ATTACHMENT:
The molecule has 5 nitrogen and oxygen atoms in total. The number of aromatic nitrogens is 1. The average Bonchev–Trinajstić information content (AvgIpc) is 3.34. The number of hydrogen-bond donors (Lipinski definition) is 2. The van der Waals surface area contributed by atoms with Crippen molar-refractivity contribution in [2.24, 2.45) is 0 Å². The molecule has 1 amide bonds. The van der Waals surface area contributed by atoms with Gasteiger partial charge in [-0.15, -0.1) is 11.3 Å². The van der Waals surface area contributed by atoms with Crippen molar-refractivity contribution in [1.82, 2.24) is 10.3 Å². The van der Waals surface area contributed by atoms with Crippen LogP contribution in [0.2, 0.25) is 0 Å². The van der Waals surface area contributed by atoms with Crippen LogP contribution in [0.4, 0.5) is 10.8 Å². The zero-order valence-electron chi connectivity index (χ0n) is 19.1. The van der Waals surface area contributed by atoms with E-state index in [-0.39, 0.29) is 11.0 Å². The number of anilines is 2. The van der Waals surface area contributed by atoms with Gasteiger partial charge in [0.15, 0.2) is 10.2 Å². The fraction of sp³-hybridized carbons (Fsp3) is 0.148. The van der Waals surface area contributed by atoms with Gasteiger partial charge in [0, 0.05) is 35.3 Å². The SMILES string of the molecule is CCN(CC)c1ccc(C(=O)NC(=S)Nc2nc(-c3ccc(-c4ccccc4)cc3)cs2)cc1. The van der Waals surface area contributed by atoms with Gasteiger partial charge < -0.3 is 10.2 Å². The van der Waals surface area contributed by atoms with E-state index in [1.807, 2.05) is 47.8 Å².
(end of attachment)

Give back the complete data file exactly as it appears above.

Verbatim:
The molecule has 5 nitrogen and oxygen atoms in total. The number of aromatic nitrogens is 1. The average Bonchev–Trinajstić information content (AvgIpc) is 3.34. The number of hydrogen-bond donors (Lipinski definition) is 2. The van der Waals surface area contributed by atoms with Crippen molar-refractivity contribution in [2.24, 2.45) is 0 Å². The molecule has 1 amide bonds. The van der Waals surface area contributed by atoms with Gasteiger partial charge in [-0.15, -0.1) is 11.3 Å². The van der Waals surface area contributed by atoms with Crippen molar-refractivity contribution in [1.82, 2.24) is 10.3 Å². The van der Waals surface area contributed by atoms with Crippen LogP contribution in [0.2, 0.25) is 0 Å². The van der Waals surface area contributed by atoms with Crippen LogP contribution in [0.4, 0.5) is 10.8 Å². The zero-order valence-electron chi connectivity index (χ0n) is 19.1. The van der Waals surface area contributed by atoms with E-state index in [-0.39, 0.29) is 11.0 Å². The number of anilines is 2. The van der Waals surface area contributed by atoms with Gasteiger partial charge in [0.15, 0.2) is 10.2 Å². The fraction of sp³-hybridized carbons (Fsp3) is 0.148. The van der Waals surface area contributed by atoms with Gasteiger partial charge in [0, 0.05) is 35.3 Å². The SMILES string of the molecule is CCN(CC)c1ccc(C(=O)NC(=S)Nc2nc(-c3ccc(-c4ccccc4)cc3)cs2)cc1. The van der Waals surface area contributed by atoms with Gasteiger partial charge < -0.3 is 10.2 Å². The van der Waals surface area contributed by atoms with E-state index in [1.807, 2.05) is 47.8 Å².